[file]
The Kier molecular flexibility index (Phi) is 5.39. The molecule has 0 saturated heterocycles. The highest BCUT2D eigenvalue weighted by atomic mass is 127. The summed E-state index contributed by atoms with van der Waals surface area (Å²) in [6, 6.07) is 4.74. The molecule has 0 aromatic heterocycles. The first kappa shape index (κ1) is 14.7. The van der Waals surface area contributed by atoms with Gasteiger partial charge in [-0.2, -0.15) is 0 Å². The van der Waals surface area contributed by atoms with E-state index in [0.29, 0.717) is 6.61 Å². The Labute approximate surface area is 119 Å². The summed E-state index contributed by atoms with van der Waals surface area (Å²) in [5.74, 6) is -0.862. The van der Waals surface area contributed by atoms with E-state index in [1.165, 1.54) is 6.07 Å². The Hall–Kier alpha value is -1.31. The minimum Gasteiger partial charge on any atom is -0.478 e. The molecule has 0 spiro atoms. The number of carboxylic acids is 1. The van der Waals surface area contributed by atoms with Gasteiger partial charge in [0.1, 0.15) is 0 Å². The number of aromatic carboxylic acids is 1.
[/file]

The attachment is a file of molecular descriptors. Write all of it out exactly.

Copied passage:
The Kier molecular flexibility index (Phi) is 5.39. The molecule has 0 saturated heterocycles. The highest BCUT2D eigenvalue weighted by atomic mass is 127. The summed E-state index contributed by atoms with van der Waals surface area (Å²) in [6, 6.07) is 4.74. The molecule has 0 aromatic heterocycles. The first kappa shape index (κ1) is 14.7. The van der Waals surface area contributed by atoms with Gasteiger partial charge in [-0.2, -0.15) is 0 Å². The van der Waals surface area contributed by atoms with E-state index in [0.29, 0.717) is 6.61 Å². The Labute approximate surface area is 119 Å². The summed E-state index contributed by atoms with van der Waals surface area (Å²) in [5.74, 6) is -0.862. The van der Waals surface area contributed by atoms with E-state index in [1.165, 1.54) is 6.07 Å². The Hall–Kier alpha value is -1.31. The minimum Gasteiger partial charge on any atom is -0.478 e. The molecule has 0 spiro atoms. The number of carboxylic acids is 1. The van der Waals surface area contributed by atoms with Gasteiger partial charge in [0.1, 0.15) is 0 Å². The number of aromatic carboxylic acids is 1.